What are the Benefits of Exercise for Alzheimer’s Disease? A Systematic Review of the Past 10 Years

in Journal of Aging and Physical Activity
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To identify and characterize the scientific literature on the effects of exercise on Alzheimer’s disease, research was conducted in the following databases: MEDLINE, CINAHL, Web of Science, and Scopus. These MeSH terms—“exercise”, “motor activity”, “physical fitness”, “Alzheimer disease”, and its synonyms in English—were used in the initial search to locate studies published between 2003 and 2013. After reading the 12 final articles in their entirety, two additional articles, found by a manual search, were included. Of these, 13 had beneficial results of exercise in Alzheimer’s disease. Given the results discussed here, the exercise may be important for the improvement of functionality and performance of daily life activities, neuropsychiatric disturbances, cardiovascular and cardiorespiratory fitness, functional capacity components (flexibility, agility, balance, strength), and improvements in some cognitive components such as sustained attention, visual memory, and frontal cognitive function in patients with AD.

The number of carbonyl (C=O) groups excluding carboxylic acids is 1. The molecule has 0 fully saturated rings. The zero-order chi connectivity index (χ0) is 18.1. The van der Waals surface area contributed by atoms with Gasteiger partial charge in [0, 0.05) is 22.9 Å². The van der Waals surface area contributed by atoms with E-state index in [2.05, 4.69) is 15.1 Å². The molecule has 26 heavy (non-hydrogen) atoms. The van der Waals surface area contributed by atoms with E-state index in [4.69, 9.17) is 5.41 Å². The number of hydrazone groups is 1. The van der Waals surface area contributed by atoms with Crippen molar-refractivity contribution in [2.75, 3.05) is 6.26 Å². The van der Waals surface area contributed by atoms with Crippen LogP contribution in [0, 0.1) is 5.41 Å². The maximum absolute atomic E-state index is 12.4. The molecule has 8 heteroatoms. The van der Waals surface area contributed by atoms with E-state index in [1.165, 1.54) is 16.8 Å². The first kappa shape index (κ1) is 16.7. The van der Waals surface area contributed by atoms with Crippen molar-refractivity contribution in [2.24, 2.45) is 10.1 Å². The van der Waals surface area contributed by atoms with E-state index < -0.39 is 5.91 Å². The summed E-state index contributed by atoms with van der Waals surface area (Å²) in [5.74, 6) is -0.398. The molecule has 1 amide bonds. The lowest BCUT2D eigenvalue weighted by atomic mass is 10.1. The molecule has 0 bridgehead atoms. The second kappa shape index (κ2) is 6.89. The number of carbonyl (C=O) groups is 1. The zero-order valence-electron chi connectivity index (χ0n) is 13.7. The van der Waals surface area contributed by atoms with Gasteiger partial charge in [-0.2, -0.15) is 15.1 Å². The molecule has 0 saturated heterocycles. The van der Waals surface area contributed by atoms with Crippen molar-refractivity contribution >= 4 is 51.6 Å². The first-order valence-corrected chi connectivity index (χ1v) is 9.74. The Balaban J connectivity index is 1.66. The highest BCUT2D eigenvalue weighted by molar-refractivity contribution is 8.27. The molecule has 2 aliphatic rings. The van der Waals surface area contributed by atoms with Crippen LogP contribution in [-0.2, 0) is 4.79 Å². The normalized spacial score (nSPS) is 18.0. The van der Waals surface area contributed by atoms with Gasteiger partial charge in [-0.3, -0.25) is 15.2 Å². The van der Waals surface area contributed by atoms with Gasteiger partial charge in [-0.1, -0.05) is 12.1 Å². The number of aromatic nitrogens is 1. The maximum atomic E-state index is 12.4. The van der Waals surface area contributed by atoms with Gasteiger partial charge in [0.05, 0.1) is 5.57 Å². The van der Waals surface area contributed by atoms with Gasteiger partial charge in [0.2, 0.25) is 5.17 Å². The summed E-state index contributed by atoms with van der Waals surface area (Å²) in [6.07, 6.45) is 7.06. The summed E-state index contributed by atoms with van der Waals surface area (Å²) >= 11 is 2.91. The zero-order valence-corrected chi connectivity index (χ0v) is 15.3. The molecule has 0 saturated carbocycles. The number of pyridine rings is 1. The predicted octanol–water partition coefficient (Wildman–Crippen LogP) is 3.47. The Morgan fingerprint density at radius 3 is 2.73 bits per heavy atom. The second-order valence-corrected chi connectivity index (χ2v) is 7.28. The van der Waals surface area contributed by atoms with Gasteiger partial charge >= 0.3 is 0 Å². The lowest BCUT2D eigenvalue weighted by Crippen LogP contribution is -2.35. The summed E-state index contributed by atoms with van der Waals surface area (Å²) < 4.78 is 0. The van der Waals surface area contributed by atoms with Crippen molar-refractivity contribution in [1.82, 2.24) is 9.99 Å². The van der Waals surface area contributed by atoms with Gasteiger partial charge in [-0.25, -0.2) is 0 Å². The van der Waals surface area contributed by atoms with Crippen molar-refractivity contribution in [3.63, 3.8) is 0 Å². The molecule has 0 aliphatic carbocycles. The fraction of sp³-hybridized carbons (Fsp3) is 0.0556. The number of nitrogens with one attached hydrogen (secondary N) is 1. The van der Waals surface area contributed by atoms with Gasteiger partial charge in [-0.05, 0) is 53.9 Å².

Hernández, Sandreschi, F.C. da Silva, Arancibia, R. da Silva, and Andrade are with the Center of Health Sciences and Sport, UDESC, Univ. of State of Santa Catarina, Florianópolis, Brazil. Gutierres is with the Physical Education College, University of Brasilia, Brasilia, Brazil.

Address author correspondence to Salma Stéphany Soleman Hernández at salmashernandez@gmail.com.